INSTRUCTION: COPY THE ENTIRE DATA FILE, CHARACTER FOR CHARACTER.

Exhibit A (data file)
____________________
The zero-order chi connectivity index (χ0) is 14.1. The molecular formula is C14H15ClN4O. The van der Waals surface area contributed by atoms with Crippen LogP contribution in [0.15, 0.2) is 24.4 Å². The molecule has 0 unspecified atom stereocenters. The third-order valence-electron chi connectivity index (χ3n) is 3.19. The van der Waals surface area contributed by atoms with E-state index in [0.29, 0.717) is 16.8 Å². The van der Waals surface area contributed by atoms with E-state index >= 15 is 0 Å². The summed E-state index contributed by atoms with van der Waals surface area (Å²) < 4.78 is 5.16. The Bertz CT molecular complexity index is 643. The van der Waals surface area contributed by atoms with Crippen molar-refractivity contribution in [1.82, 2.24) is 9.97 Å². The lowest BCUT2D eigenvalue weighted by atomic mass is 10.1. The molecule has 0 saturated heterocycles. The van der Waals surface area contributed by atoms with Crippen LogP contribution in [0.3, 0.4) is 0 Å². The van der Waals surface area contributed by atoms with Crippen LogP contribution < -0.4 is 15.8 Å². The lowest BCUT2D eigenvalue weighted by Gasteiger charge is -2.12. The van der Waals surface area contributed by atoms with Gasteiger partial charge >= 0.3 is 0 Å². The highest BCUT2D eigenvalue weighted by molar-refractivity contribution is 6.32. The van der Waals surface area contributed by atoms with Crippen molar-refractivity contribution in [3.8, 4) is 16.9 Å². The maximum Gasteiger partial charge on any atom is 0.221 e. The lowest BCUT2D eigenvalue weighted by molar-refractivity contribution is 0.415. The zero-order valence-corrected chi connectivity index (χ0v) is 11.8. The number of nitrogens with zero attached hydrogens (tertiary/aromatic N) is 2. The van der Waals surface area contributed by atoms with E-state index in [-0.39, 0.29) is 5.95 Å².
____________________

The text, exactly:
The zero-order chi connectivity index (χ0) is 14.1. The molecular formula is C14H15ClN4O. The van der Waals surface area contributed by atoms with Crippen LogP contribution in [0.15, 0.2) is 24.4 Å². The molecule has 0 unspecified atom stereocenters. The third-order valence-electron chi connectivity index (χ3n) is 3.19. The van der Waals surface area contributed by atoms with E-state index in [0.29, 0.717) is 16.8 Å². The van der Waals surface area contributed by atoms with E-state index >= 15 is 0 Å². The summed E-state index contributed by atoms with van der Waals surface area (Å²) < 4.78 is 5.16. The Bertz CT molecular complexity index is 643. The van der Waals surface area contributed by atoms with Crippen molar-refractivity contribution in [1.82, 2.24) is 9.97 Å². The lowest BCUT2D eigenvalue weighted by atomic mass is 10.1. The molecule has 0 saturated heterocycles. The van der Waals surface area contributed by atoms with Crippen LogP contribution in [0.3, 0.4) is 0 Å². The van der Waals surface area contributed by atoms with Crippen LogP contribution < -0.4 is 15.8 Å². The lowest BCUT2D eigenvalue weighted by Gasteiger charge is -2.12. The van der Waals surface area contributed by atoms with Gasteiger partial charge >= 0.3 is 0 Å². The highest BCUT2D eigenvalue weighted by molar-refractivity contribution is 6.32. The van der Waals surface area contributed by atoms with Crippen molar-refractivity contribution in [3.8, 4) is 16.9 Å². The maximum Gasteiger partial charge on any atom is 0.221 e. The lowest BCUT2D eigenvalue weighted by molar-refractivity contribution is 0.415. The zero-order valence-corrected chi connectivity index (χ0v) is 11.8. The number of nitrogens with zero attached hydrogens (tertiary/aromatic N) is 2. The van der Waals surface area contributed by atoms with E-state index in [-0.39, 0.29) is 5.95 Å².